What is the Perfume Project?

This blog is a constantly evolving forum for thoughts on perfume, perfume-making, plants (especially orchids and flora of the Pacific Northwest) and life in general. It started out chronicling the adventures of Olympic Orchids Perfumes, established in July 2010, and has expanded in other directions. A big part of the blog is thinking about the ongoing process of learning and experimentation that leads to new perfumes, the exploration of perfumery materials, the theory and practice of perfume making, the challenges of marketing perfumes and other fragrance products, and random observations on philosophy and society. Spam comments will be marked as such and deleted; any comments that go beyond the boundaries of civil discourse will also be deleted. I am grateful to all of you, the readers, who contribute to the blog by commenting and making this a truly interactive perfume project.

Wednesday, May 30, 2012


I recently got on a kick of trying South African botanicals, and have just discovered one that I’m definitely going to use in a perfume. Its common names are cape may and white confetti bush, and its scientific name is listed as Coleonema album everywhere I looked. I have no explanation for the grammatical mismatch of a feminine Latin noun with a neuter adjective, but maybe someone who’s up on botanical grammar can enlighten me.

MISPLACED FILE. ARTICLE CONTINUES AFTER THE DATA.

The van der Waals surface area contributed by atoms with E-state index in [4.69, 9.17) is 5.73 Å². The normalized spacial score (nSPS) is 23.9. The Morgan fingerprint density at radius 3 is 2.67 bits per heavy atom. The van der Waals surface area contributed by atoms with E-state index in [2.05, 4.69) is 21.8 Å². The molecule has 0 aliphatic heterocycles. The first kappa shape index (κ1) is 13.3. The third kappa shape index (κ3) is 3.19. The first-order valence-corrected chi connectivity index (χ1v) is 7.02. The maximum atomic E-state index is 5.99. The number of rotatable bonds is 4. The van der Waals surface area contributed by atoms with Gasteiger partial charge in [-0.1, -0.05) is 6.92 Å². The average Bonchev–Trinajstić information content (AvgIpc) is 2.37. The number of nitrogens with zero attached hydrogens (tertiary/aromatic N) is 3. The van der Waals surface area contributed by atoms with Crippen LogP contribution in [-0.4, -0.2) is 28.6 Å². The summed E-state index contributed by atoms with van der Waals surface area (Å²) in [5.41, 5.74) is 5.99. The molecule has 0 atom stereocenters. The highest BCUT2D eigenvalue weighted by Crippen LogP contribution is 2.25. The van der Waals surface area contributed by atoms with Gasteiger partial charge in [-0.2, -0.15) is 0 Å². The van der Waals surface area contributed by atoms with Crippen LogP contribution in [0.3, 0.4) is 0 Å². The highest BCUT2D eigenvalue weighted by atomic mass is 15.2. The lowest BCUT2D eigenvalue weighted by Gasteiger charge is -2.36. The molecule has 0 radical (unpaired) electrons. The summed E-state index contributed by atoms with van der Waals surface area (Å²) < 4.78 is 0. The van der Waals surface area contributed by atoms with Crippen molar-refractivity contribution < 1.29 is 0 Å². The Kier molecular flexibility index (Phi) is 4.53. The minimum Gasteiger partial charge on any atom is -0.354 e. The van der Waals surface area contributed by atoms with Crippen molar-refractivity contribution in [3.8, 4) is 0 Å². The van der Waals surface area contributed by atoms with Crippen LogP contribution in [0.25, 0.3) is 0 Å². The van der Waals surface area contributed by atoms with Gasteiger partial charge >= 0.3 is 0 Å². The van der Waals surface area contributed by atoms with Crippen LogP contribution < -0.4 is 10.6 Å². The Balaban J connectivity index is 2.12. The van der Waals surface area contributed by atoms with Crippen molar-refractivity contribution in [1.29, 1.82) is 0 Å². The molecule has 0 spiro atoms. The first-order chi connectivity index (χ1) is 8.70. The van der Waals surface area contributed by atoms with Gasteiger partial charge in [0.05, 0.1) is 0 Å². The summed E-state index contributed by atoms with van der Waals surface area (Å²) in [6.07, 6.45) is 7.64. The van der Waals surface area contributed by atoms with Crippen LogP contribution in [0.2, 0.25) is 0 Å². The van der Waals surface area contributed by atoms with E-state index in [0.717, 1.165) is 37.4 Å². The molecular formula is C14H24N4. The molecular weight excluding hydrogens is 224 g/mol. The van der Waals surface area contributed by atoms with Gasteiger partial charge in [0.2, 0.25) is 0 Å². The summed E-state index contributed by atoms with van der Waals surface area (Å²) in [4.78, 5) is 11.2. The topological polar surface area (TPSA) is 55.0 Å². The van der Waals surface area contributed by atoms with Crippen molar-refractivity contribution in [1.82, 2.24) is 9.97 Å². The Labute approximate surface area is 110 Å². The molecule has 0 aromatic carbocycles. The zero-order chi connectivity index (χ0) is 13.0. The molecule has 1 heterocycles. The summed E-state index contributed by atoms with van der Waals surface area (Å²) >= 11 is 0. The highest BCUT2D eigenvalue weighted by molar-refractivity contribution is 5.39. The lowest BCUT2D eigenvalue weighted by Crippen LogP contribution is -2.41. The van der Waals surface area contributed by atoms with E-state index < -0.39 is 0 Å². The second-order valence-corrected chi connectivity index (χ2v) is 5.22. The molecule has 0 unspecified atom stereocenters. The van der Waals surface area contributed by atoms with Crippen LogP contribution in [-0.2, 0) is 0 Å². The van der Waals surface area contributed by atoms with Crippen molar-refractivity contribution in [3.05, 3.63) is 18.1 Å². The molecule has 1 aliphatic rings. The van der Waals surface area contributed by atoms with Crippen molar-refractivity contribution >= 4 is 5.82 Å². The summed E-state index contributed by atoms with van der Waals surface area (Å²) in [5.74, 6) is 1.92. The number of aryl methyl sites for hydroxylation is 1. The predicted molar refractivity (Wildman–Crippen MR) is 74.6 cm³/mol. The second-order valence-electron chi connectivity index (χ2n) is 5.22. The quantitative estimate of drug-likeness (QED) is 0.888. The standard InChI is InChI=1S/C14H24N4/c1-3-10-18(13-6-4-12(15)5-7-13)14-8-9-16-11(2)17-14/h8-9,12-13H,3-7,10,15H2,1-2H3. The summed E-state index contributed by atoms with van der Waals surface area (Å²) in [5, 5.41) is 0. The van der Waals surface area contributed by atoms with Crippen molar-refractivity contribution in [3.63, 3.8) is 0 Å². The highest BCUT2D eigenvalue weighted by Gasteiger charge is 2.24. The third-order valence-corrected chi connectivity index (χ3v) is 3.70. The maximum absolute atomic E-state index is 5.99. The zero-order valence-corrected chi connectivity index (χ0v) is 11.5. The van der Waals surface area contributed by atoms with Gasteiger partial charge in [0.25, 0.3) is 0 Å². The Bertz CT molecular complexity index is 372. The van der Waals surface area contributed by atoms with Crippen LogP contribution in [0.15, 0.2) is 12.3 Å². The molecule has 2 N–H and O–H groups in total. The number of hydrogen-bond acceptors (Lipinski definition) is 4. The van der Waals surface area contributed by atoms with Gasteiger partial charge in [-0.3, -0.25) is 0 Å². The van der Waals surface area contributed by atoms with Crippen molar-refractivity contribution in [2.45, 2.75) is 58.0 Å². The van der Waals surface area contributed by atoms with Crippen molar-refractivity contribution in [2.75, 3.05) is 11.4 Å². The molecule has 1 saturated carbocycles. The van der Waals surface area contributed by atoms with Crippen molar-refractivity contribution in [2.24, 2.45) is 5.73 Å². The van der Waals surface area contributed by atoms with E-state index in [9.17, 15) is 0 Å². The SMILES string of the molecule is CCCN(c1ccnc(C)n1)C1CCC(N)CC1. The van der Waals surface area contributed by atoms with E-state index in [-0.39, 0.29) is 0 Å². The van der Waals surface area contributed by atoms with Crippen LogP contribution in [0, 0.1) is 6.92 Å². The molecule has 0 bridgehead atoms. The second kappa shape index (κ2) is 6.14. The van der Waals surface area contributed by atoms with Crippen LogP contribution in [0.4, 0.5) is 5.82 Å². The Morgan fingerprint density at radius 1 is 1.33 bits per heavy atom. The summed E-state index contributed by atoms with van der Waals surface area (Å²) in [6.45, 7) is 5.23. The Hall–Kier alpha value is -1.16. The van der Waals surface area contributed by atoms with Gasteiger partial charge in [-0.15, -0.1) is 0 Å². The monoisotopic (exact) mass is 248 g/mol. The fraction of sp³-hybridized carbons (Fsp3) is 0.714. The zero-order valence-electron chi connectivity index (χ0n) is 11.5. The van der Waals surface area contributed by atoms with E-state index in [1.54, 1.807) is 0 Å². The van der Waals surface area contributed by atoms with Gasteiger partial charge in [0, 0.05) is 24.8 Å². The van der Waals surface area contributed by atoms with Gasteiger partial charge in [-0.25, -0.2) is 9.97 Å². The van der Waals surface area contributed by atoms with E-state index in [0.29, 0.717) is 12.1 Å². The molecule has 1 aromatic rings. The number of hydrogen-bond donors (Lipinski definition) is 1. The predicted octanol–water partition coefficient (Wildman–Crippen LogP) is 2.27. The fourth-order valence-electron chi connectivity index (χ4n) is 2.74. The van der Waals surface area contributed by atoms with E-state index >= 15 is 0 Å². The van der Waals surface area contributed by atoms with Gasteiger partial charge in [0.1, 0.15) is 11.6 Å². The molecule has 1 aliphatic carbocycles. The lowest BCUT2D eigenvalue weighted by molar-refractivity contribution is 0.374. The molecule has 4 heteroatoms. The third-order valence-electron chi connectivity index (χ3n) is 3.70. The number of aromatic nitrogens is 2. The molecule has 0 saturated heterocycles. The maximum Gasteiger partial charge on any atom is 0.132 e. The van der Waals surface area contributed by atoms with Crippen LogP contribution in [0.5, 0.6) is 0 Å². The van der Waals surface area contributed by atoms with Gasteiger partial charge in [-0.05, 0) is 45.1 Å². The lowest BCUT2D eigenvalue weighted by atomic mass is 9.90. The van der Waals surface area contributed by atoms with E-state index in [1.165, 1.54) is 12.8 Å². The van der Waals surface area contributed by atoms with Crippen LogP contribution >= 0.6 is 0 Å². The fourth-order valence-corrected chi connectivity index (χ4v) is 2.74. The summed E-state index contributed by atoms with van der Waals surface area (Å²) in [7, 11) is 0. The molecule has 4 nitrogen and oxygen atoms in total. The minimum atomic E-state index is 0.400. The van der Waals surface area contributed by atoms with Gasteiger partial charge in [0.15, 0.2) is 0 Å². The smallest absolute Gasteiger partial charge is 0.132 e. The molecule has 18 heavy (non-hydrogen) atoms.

Grammar aside, Cape May is a large shrub with needle-like leaves that is native to coastal regions of South Africa. Pictures of the bush look a lot like a large rosemary plant. When they bloom, they are covered with a proliferation of white flowers that look very much like strawberry blossoms. Apparently it’s a favorite shrub for bonsai and topiary, lending itself to pot culture as well as trimming and shaping. Writing this has made me want one.